BERLIN (Reuters) – A 24-year-old Colombian woman was arrested at Frankfurt airport after she was found to be carrying 1 kg (2.2 pounds) of cocaine inside her breasts, German customs officials said on Wednesday.
Airport officials became suspicious after they found fresh operation scars below the woman’s breasts during a search on February 24 and she complained of severe pain.
The woman, who worked in agriculture in Colombia and has three children there, admitted to carrying drugs, which had been inserted into her body during a hastily arranged operation.
“This is the first case in Germany in which drugs have been smuggled in this fashion,” said spokesman Hans-Juergen Schmidt.
Customs agents were shocked by what they said was the amateurish surgery. Schmidt said it showed how drugs smugglers “are completely indifferent to human life and the life-threatening conditions of their drug carriers.”
She was sent to a local hospital where doctors removed two 500-gram lumps of cocaine wrapped in plastic from each of her breasts. She will be charged with drug trafficking and faces jail time, according to Reuters.
The drugs have a market value of 200,000 euros ($220,000) and were destined for Spain, a customs spokesman said.
Smuggling drugs by inserting them in the body of the smuggler is not an uncommon tactic, and those who undertake it are often called drug mules. Most mules ingest drug packets by swallowing them and transporting them across borders in their stomachs.
Smuggling drugs inside the human body has huge risks, often more drastic than the severe pain the woman arrested in Frankfurt complained of. Drug packets, often balloons or condoms, can rupture inside the person carrying them, causing shock and even death.
A 24-year-old Brazilian man on a flight to Dublin from Lisbon in October last year became agitated, collapsed and later died after one of 80 cocaine pellets, holding nearly 2 pounds of cocaine, burst in his stomach.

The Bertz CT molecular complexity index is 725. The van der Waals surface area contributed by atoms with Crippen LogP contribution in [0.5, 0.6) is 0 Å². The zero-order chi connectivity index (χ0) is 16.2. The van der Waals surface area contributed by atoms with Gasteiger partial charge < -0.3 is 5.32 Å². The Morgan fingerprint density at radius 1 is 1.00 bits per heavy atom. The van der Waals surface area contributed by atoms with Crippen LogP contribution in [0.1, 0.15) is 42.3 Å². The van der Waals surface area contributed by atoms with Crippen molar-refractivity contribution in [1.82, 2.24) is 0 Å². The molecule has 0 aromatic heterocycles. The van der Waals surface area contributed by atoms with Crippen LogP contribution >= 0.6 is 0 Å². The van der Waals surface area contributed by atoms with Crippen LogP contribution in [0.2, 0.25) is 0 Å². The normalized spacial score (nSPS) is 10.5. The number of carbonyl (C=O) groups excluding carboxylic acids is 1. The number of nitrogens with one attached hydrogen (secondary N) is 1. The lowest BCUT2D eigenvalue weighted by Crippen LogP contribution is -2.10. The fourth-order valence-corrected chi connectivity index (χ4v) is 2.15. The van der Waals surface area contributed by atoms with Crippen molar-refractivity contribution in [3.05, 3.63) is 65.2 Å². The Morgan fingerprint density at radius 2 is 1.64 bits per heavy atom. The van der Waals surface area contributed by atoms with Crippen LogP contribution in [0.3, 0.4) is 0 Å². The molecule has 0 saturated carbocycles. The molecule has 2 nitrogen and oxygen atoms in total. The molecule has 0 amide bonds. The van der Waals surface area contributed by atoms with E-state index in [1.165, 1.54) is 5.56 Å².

Authorities in the UK said in December 2015 that they were seeing “increasingly extreme tactics” to smuggle drugs into the country, and they were resorting to X-ray screenings and sniffer dogs to discover travelers who were transporting narcotics in their bodies.
‘Cocaine is often perceived to be an elite drug’
Cocaine is the third-most-trafficked drug in Europe, according to the UN Office on Drugs and Crime’s 2015 report, behind only herbal cannabis and cannabis resin.
Cocaine use remains high in Western and Central Europe, according to the UNODC, at about 1% of the population ages 15 to 64.
Much of the continent, however, has seen relative stability in cocaine use, or even declines, including in formerly high-use countries such as Denmark and Spain.
In contrast, the UK has registered a rising trend in use during 2013-2014, after several years of reductions.
According to the UNODC, cocaine seizures in Europe grew from the mid-1990s to a peak of 121 tons in 2006, after which the quantity seized fell to an average of 62 tons between 2008 and 2012.
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